But Mr. Big decides he is really bored, and will dart down the driveway to see what is there. And what is there is a busy road where people drive 50 miles an hour. I madly dash through the rain back into the house, grab my car keys and prepare to follow Mr. Big up the road, and perhaps cut him off at the proverbial pass. But Mr. Big, thank God, decides it's too big a world out there and comes rushing back on his own. He trots right past me, going back up the drive-way, and I quick-like park my rig sideways, jump out and flail my arms at him. (At this point I am sopping wet, and I'm calling him a few choice names, also.)

Mr. Big allowed me to catch him after about ten minutes. I do not want to to say how wet we both are, or how big of a wreck that could have been, or what a squished donkey on the road out front might have looked like. I was so mad at Mr. Big I almost forgot to think - Why hadn't I latched the %$#*& gate?? But I DO NOT walk through that gate anymore without latching it behind me.

Ever had any Blunders, Wrecks, or Near-Wrecks that were actually Your Fault??

Sunday, July 24, 2011

My New Horse Venture

Shatar and his owner at the Arab Sport Horse Nationals
As most of you know, I've been in an struggle trying to decide what direction to go with my riding, if any. My dressage partner of 13 years has been retired, and I've been riding lesson horses.

As often happens when you quit looking for a solution to a problem, a solution falls in your lap. A few weeks ago, one fell into mine.

I was offered the chance to lease Shatar. Shatar is an older Anglo-Arab in my barn, who's been shown extensively at FEI levels, helped riders earn their USDF Bronze and Silver Medals, and was Reserve Prix St. Georges at the Arabian Sport Horse Nationals a few years back. His owner has two other horses she rides and shows. She doesn't want to let go of Shatar, and she'd like to lease him to someone who will ride him at the upper levels. Even though he's older, he's still supple, sound, and in great shape.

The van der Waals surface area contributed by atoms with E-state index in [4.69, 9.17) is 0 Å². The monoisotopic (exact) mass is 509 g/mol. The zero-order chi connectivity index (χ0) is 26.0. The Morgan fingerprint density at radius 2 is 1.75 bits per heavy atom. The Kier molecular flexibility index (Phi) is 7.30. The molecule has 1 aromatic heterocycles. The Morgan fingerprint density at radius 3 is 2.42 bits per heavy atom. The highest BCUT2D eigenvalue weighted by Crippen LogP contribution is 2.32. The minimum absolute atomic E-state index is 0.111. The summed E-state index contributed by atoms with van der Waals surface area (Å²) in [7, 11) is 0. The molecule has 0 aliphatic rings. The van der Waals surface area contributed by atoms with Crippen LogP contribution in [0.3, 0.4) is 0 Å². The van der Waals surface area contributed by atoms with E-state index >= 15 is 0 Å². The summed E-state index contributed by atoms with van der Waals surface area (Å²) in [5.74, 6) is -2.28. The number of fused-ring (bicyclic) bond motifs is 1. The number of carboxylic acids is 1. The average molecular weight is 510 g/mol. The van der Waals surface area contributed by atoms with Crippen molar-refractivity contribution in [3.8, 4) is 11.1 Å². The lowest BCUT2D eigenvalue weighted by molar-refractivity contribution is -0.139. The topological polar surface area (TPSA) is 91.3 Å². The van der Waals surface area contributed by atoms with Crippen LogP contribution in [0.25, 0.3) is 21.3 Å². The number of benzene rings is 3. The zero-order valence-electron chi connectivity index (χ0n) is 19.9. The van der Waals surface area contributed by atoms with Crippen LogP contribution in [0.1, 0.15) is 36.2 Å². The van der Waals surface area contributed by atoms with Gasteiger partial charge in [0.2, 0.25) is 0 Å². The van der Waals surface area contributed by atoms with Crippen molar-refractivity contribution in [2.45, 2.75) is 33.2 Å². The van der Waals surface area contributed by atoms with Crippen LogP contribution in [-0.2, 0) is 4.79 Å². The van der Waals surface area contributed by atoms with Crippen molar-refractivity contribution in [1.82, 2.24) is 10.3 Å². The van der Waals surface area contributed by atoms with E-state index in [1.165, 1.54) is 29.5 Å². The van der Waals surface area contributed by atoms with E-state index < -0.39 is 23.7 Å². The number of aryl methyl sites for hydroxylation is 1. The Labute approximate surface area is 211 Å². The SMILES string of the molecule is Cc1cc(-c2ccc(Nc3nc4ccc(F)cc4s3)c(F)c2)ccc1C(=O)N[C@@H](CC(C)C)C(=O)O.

Also at Arab Sport Horse Nationals
I've ridden him in a few lessons and really enjoyed him. During my last lesson, I acutally rode my first canter pirouettes and also started learning some tempi changes. He knows it all so it's a matter of teaching me.

I'll also be able to show him next year. He's a trooper with tons of show miles and moves like a little warmblood. I may even enter the world of Arabian sport horse showing, something I've never done before. It could prove interesting.

Shatar is uncomplicated, though he doesn't give anything away. He wants you to work for it and do it right.

Hopefully, another positive by-product will be that I'll lose the 20 pounds I've put on since I quit riding.

So it looks like I'm back in the saddle. I'll start leasing him in September. Stay tuned for more as I learn how to ride an upper-level horse.

Saturday, July 23, 2011


“Mucho Caliente! – Wish upon a Latino Superstar” by Francesca Prescott

Just so you know; this is not a horse story, which, come to think of it, is rather strange for someone as passionate about horses as me. However, I’m sure you’ll find oodles of passion (and plenty of giggles!) in “Mucho Caliente!”, my romantic comedy.

Thirty-seven year old Gemma hadn’t reckoned on being seated next to Latino heartthrob Emilio Caliente on the flight to Ibiza. She’d bravely dismissed her cheating husband’s generous divorce settlement, opting instead for a creatively satisfying, financially independent, bohemian lifestyle on a Spanish island in the sun. Falling in love with a pop music superstar eight years her junior was definitely not part of her plan. Common sense dictates staying away from Emilio Caliente and his cinnamon kisses: his life is in turmoil, his latest single has bombed, the press want to see him naked and his hellacious manager seems increasingly deranged. But surely the chain of extraordinary events that insists on bringing them together is proof that love is oblivious to common sense? Does Gemma dare follow her heart and wish upon a pop star without undermining everything else she set out to achieve?

Here is an excerpt of this funny, hopelessly romantic story. I hope it makes you smile! And if you’d like to read more, all you have to do is leave me a comment. I’ll pick a name out of a hat next Friday. Good luck!


I suppose things could be worse. There was a moment when hara-kiri seemed like an attractive alternative.

First of all, Emilio didn’t recognise me in the water. Of course, the wet look isn’t
really moi, hairstyle speaking. Maybe the sun was in his face. But still…

It was when I collided with the largest and meanest jellyfish in the Mediterranean that, fearing imminent death, I started screaming for help. Did Emilio jump in to save me? No, he did not. He ignored me and continued to grind his pelvis towards his foot mike, lip-synching to his horrendous remix of Besame Mucho.